While the US extended its leading position as the dominant location for Bitcoin mining, China has reemerged as the second-largest locale despite a government ban on the activity last year.
The US accounted for 37.84 percent of global hashrate, a measure of computing power used to extract the digital currency, between September 2021 to January, according to the Cambridge Centre for Alternative Finance, in a report released on Tuesday.
The hashrate, also responsible for securing the Bitcoin network, has made a strong comeback to new highs after falling last year.
Following the mining ban in China last year, the country has seen a sudden surge in activity through “covert mining operations and has “re-emerged” as a major mining hub grabbing 21.11 percent of global hashrate, according to the CCAF.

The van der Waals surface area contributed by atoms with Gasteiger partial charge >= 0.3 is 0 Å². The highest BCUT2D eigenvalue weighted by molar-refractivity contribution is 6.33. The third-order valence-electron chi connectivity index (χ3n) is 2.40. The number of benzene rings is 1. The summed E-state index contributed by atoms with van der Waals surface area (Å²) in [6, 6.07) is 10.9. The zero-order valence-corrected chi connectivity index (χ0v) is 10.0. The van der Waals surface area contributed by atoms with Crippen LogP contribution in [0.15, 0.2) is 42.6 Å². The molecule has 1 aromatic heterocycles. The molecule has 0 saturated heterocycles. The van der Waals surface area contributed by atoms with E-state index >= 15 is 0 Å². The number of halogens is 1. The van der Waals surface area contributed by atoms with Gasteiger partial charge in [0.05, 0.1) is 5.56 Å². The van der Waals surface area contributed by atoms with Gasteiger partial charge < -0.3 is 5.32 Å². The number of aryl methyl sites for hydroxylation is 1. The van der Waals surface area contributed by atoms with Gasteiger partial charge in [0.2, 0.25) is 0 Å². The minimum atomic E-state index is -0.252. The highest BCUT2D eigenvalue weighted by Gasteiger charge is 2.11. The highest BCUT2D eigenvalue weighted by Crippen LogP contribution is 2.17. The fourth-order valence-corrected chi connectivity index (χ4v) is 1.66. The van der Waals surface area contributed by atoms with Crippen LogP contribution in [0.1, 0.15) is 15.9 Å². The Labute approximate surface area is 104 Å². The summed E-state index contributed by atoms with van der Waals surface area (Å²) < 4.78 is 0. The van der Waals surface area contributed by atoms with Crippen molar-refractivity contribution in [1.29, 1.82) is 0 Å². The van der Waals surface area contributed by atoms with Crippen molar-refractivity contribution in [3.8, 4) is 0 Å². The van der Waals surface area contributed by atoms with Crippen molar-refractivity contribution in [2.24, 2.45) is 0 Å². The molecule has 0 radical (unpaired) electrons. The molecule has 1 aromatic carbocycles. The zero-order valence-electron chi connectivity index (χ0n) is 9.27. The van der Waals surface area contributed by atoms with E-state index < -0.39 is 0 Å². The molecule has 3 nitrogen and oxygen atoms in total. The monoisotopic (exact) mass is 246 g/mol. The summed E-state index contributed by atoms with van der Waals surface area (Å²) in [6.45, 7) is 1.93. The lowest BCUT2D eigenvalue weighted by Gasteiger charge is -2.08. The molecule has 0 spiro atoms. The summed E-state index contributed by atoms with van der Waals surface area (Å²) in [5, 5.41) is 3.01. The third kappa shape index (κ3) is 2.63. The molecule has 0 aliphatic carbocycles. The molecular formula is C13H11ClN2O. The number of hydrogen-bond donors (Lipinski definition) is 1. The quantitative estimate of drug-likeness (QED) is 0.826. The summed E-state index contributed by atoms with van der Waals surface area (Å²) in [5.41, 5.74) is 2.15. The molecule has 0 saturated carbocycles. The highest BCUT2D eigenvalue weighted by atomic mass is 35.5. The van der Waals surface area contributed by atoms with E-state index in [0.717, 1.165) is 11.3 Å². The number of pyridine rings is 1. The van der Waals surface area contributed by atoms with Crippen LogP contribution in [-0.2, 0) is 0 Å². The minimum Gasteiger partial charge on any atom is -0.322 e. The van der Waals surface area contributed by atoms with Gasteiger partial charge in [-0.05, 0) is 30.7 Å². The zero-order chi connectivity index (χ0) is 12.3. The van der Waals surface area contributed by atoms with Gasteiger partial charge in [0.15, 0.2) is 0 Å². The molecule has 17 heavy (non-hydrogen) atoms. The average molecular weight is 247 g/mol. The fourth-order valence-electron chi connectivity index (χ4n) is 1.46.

“This strongly suggests that significant underground mining activity has formed in the country, which empirically confirms what industry insiders have long been assuming,” CCAF wrote in the report.
In May (2021), Beijing intensified its efforts to curb the cryptocurrency market.
It seems covert mining is still happening in China through routed through virtual private networks that make it appear the computers are operating in another country.
While covert mining operations may be a cause of this resurgence, CCAF’s methodology, which is based on aggregating geolocation data given by partner mining pools, is prone to errors as many miners might hide their identity using proxy services like VPNs.
Kazakhstan was third at 13.22 percent, followed by Canada taking 6.48 percent of global hashrate.
Russia accounted for 4.66 percent, and has seen cryptocurrency mining operations relegated elsewhere, said the report.